Friday, 24 May 2013

EXCLUSIVE: Ed Ochs talks about the Acid King

At Christmas my presents included a copy of the Philip Norman biography of Mick Jagger. I have always liked Philip Norman, ever since reading his biographies of The Beatles and The Rolling Stones thirty odd years ago.

In his biography of the latter band he discussed the infamous 1967 drug busts at some length. Undoubtedly the most enigmatic character involved in this unfortunate series of events was a Canadian known as "Acid King" David Schneidermann/Snyderman/Sniderman (take your pick) who disappeared soon after the bust never to be heard of again. Bizarrely Norman insinuated that he was basically a phantasm of the times, a tulpa-like character who sprung into existence for the duration of the Redlands drug busts and then disappeared again.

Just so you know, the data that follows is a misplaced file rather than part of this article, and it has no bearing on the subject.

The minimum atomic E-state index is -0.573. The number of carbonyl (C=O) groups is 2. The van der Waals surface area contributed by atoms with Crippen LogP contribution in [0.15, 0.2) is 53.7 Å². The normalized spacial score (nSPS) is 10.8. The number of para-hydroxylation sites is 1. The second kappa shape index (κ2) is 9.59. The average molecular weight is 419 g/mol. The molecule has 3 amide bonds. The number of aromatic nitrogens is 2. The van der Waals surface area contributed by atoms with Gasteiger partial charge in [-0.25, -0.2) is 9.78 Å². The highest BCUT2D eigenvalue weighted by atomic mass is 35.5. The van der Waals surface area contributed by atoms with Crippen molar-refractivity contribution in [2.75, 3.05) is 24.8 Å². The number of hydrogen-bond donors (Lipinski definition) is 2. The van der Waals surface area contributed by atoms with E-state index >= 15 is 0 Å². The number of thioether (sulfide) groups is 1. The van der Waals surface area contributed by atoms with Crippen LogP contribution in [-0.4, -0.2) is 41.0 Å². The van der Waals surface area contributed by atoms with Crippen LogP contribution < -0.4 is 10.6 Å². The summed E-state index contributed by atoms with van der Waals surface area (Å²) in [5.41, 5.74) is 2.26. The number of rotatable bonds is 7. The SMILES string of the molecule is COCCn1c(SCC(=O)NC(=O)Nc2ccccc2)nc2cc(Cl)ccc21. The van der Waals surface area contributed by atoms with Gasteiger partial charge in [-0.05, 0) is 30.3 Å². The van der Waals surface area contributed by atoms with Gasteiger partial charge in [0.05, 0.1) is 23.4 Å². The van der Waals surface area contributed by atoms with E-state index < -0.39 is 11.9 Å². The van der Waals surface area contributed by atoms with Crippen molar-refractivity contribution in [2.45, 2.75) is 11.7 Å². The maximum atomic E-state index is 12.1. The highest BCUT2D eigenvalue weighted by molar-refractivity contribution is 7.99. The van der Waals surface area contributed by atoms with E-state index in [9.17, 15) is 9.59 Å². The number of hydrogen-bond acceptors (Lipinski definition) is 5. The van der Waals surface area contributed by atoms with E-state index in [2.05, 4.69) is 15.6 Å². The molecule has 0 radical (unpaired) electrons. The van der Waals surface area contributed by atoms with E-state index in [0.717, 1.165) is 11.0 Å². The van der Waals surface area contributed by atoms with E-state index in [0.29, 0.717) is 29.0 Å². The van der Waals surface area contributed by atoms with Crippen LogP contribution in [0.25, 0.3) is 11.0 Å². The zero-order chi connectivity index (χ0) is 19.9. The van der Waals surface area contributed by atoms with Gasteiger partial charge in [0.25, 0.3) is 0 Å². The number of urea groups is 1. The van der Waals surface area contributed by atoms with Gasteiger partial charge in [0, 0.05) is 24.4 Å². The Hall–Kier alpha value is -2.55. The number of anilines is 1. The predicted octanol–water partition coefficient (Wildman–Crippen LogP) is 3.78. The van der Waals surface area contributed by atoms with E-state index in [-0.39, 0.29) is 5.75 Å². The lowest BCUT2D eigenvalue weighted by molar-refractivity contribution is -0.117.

Despite my Fortean leanings, I always thought that this was somewhat unlikely, especially as in Albert Goldman's scurrilous The Lives of John Lennon published a few years later, Schneidermann turned up as a bit player in Goldman's description of the 1969 Toronto Rock and Roll Festival.

Imagine my surprise, when - on Boxing Day, after Olivia had gone home, and Corinna, Mother and I had settled down to our various activities, I discovered that not only had Schneidermann lived for several decades in Los Angeles under the nom de guerre of 'David Jove', but that both Jagger and Marianne Faithfull were aware of the fact. Norman also stated that Schneidermann/Snyderman/Sniderman/Jove was an employee of the security services intent on discrediting The Rolling Stones.